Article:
A lieutenant of Mr. Griffin called Mr. Plotkin to express interest in the investment, Mr. Griffin said. By the end of the day, Citadel and Melvin had a deal to join hands. The stronghold and some of its senior managers will buy less than 10 percent stake in Melvin for $ 2 billion, a person familiar with the details of the transaction was not authorized to disclose its confidential details. That money, with hedge fund points 72 to $ 750 million, allowed Melvin a massive loss of the season as GameStop – a stock that had bet – would rise more than 600 percent.
Melvin’s losses were surprising: 53 percent in January. The citadel, which by then had a small risk of loss to Melvin and a loss on its Gamesoto investment, was down 3 percent. (The S&P 500 was down 1.1 percent for the month.)
But Mr. Griffin’s rise to the gametop presented to hedge funds has been linked to other roles played by his companies, particularly at Citadel Securities. And it is here that agitated investors sniff a plot.
On the morning of January 28, Robinhood, a Silicon Valley start-up that had become a destination for small investors, curbed the sale of Gametop and some other stocks. The reasons were not fully explained, and they had the immediate effect of reversing the rally.
Users were angry – first with Robinhood, and then with Citadel.
Some amateur traders, knowing that the stronghold had already invested in Melvin and that Citadel Securities had run a large trading campaign, in which Robinhood was a client, jumped to online conspiracy theories. (The arrangement, known as “Pay for Order Flow”, allows users to trade for free on Robinhood and other apps.)
“Little did I know that the Citadel holds hands in so many pockets !!” A commentator Written on Reddit’s Wall Street Bates Forum On 31 January. “Keep in mind that they own a part of the Melvin capital! They have tried to rig the market against us.”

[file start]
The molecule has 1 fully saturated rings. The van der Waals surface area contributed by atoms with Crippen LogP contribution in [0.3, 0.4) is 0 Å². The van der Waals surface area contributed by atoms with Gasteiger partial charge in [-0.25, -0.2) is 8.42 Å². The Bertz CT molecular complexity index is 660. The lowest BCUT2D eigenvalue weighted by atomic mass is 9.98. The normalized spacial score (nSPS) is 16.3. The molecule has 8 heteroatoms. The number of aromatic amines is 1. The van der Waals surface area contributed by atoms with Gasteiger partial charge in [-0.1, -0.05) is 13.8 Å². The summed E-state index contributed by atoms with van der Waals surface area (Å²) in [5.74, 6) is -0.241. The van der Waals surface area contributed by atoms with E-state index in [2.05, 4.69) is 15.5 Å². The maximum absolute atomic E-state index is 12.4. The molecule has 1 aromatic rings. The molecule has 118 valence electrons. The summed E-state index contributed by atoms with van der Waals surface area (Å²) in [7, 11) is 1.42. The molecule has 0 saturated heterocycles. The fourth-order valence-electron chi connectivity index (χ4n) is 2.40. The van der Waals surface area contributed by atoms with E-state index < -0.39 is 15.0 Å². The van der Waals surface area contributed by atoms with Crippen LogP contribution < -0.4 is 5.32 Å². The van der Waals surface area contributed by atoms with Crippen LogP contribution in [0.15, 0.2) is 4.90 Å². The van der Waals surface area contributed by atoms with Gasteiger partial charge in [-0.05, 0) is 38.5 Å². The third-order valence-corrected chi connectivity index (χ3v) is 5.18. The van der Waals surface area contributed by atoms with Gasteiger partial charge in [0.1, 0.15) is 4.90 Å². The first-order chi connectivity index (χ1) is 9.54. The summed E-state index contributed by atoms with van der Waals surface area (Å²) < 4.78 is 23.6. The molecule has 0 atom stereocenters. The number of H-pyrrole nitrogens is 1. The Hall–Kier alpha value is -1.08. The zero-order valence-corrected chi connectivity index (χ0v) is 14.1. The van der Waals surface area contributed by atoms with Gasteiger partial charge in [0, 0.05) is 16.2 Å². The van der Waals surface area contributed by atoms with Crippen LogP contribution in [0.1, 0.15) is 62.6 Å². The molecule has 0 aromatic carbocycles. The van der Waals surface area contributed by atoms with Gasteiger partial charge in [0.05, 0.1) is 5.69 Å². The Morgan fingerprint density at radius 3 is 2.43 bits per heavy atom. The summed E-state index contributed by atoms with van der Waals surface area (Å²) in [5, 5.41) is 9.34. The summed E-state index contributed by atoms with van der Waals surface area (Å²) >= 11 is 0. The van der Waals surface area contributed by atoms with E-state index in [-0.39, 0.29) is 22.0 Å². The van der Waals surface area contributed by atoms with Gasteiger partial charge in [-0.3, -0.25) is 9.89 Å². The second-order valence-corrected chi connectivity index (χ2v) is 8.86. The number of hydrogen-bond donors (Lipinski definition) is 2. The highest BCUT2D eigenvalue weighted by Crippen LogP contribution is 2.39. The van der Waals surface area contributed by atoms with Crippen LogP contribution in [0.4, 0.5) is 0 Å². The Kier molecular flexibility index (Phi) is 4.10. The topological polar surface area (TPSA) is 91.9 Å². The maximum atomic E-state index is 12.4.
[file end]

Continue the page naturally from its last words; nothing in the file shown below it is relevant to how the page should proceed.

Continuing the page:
Mr Griffin said that he and his team were paying little attention to the online chatter as they were accompanied by a huge influx of trades. On January 28, for example, Citadel Securities sold a total of 7.4 billion shares. This is equal to the volume of the entire stock market someday in 2019.
But once Mr. Griffin realized the coveted risk of the rumor mill, he put forth statements from both firms to deny any role in Robinhood’s decision to limit the business.
Mr. Griffin and other company executives said that Citadel Securities had no business reason to slow down or shut down the business model. The company collects a small difference between the price of buying and selling as a stock as a fee, and slow trading gives limited securities the ability to make money.
But according to the purpose of the citadel, with the aim of Citizen, the CEO of Vitriol, Vlad Tenev, has not come forward with the cause of the recession: heavy trading in wildly swinging stocks by Robinhood users meant that it was given a hefty security. – Pure payment was required. For clearinghouses running the industry that finalize trades.
Thursday’s hearing could reveal more about what has happened so closely inside companies at the GameShop rally, but populist fury from both sides is likely to be directed at small vendors targeting Robinhood and GameStop.
Representative Alexandria Ocasio-Cortez, a New York Democrat and a member of the Financial Services Committee, called Robinhood’s decision to stop certain trades for Gamestop in January “unacceptable.” And Rashida Talib, a Michigan Democrat representative on the committee, called the decision “beyond absurd” and accused the app of “blocking the ability of businesses to protect hedge funds.”
David McCabe Contributed to reporting.